Buchnummer des Verkäufers
Inhaltsangabe: If life is a journey--with detours, paths from which to choose, and myriad roadblocks to overcome--then Otto Ringling is most certainly on
the journey of a lifetime.
The first fifty or so years of Otto's journey were pretty good. He felt he had it all until one day he didn’t.
Looking for answers, he calls on his enlightened brother-in-law, Volya Rinpoche, a wise man with Russian roots, a Tibetan heritage, and an international reputation as a spiritual teacher. The two men first got to know each other on a journey years before, during which they explored both the real and spiritual aspects of the world around them. Now Otto needs his brother-in-law’s wisdom once more, and this time it turns out that Rinpoche himself is also looking for guidance.
They embark on a road trip over highways and back roads across the middle of America, hoping to sort out what’s troubling them. They encounter a diverse cast of characters along the way as they look for answers to life’s mysteries.
With its highs and lows, their trip is, of course, a metaphor for life’s larger journey. But it is also a lesson in love and gratitude.The two travelers peer beneath the surface of things to seek a deeper purpose. Luckily, for them and for us, we never know what’s waiting around the next bend in the road.
“We, like Otto, find our cynicism worn away by Rinpoche’s gentle instruction in the simple but terribly difficult art of letting go, living each moment to the fullest, seeing the sacred in the everyday . . . This brave, meditative author has carved a unique niche in American literature.” —Kirkus Reviews, starred review
From the Author:
Roland Merullo reflects on the "Buddha" trilogy
What started out as a simple road trip from New York to North Dakota has evolved into a trilogy -- Breakfast with Buddha, Lunch with Buddha, and, soon, Dinner with Buddha. In Breakfast, my original intention was to introduce an ordinary American, Otto Ringling, to the wisdom of the East, especially their emphasis on meditation and contemplation. Once I got started along that path, though, I realized that I'd have to walk with him (or, I guess, ride with him, since they are all road-trip books) deeper into the sometimes exhilarating, sometimes discouraging forest of a true spiritual life.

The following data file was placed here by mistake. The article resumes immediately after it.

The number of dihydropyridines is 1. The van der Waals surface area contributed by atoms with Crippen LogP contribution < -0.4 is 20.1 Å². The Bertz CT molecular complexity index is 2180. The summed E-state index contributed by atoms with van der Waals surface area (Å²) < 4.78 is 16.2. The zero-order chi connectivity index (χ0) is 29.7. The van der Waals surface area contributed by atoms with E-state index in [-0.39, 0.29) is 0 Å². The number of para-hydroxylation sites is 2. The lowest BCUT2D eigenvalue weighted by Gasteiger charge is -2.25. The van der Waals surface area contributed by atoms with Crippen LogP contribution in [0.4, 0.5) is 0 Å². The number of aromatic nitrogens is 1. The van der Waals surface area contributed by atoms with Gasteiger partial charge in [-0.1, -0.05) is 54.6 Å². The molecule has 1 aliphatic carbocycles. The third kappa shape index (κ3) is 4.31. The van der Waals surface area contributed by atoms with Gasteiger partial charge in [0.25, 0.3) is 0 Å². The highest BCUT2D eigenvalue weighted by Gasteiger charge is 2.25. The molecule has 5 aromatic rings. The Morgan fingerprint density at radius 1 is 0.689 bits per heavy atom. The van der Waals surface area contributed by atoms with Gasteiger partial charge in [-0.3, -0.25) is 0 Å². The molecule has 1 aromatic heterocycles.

I wanted him to have a deepening understanding of himself and of the world he inhabits. In order to do that, I needed to take him through love as well as loss and epiphany as well as disappointment. And, since I see these novels, also, as observations on modern American life, I wanted him to see other parts of this great nation. Lunch takes him and Rinpoche (and sometimes other family members) from Seattle to North Dakota. Dinner takes them from North Dakota, through the West's wide-open spaces, and deposits them in a city not exactly known for its emphasis on things spiritual.
Though all three books have a spiritual/philosophical core, I'm not out to preach or convert. What I try to do is to explore the larger questions of meaning without simply repeating the tenets of any one faith. I want to take a common-sense look at life, American life especially, a balanced, original, thought-provoking look. Like most of us, Otto is steeped in a Western way of thinking about the world. His is an exterior philosophy: be a good husband, father, and citizen; do no harm, and if there is an afterlife, you will be rewarded. The Eastern way -- best stated, perhaps, by Jesus' line "the kingdom of heaven is within you" -- focuses more on the interior world, on the working of the mind and the techniques one might use to change those patterns that are damaging or unhelpful.
In Breakfast, Lunch, and Dinner, I worked to strike a balance between those two world-views, letting Otto keep some of his practical, Midwestern ethics, but also letting him gradually open himself to Rinpoche's focus on the "thought stream", on things interior.
It can be weighty material. I understood that going into the first book and so I did everything I could to make the story strong enough, the characters interesting enough, and the book itself funny enough that it wouldn't come close to the dangerous territory of pious preachery (my word).
The response so far has been absolutely surprisingly wonderful. Six years after its publication, Breakfast continues to sell and continues to be a book club favorite. Lunch, still in its early childhood, shows every sign of following in its older cousin's footsteps. Dinner will be out in the spring of 2015.
I can't see myself going on and on after this trilogy is all in print. But I do have to admit to considering one more piece of Otto's spiritual path, one last step that I need to put him through. I welcome suggestions for a title, but I think that fourth book will be something a little bit different, not an American road trip at all. Maybe an end to the story, if there could possibly be such a thing.
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